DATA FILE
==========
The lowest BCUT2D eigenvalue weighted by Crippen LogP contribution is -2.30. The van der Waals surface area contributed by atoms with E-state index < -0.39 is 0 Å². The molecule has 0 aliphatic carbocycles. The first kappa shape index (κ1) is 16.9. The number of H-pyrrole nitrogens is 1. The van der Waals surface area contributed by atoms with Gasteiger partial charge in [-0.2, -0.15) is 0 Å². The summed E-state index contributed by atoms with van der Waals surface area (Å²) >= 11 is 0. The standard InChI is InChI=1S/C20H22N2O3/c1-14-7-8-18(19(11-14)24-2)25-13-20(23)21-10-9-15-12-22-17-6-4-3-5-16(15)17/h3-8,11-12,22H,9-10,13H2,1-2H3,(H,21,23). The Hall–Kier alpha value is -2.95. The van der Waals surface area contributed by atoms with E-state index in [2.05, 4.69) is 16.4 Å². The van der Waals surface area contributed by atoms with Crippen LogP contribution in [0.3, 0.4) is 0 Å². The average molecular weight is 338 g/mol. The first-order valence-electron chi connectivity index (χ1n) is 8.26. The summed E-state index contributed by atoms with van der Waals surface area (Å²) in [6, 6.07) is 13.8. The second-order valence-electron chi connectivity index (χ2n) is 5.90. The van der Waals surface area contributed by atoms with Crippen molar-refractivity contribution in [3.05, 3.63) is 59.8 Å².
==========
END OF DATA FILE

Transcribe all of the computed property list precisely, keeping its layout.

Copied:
The lowest BCUT2D eigenvalue weighted by Crippen LogP contribution is -2.30. The van der Waals surface area contributed by atoms with E-state index < -0.39 is 0 Å². The molecule has 0 aliphatic carbocycles. The first kappa shape index (κ1) is 16.9. The number of H-pyrrole nitrogens is 1. The van der Waals surface area contributed by atoms with Gasteiger partial charge in [-0.2, -0.15) is 0 Å². The summed E-state index contributed by atoms with van der Waals surface area (Å²) >= 11 is 0. The standard InChI is InChI=1S/C20H22N2O3/c1-14-7-8-18(19(11-14)24-2)25-13-20(23)21-10-9-15-12-22-17-6-4-3-5-16(15)17/h3-8,11-12,22H,9-10,13H2,1-2H3,(H,21,23). The Hall–Kier alpha value is -2.95. The van der Waals surface area contributed by atoms with E-state index in [2.05, 4.69) is 16.4 Å². The van der Waals surface area contributed by atoms with Crippen LogP contribution in [0.3, 0.4) is 0 Å². The average molecular weight is 338 g/mol. The first-order valence-electron chi connectivity index (χ1n) is 8.26. The summed E-state index contributed by atoms with van der Waals surface area (Å²) in [6, 6.07) is 13.8. The second-order valence-electron chi connectivity index (χ2n) is 5.90. The van der Waals surface area contributed by atoms with Crippen molar-refractivity contribution in [3.05, 3.63) is 59.8 Å².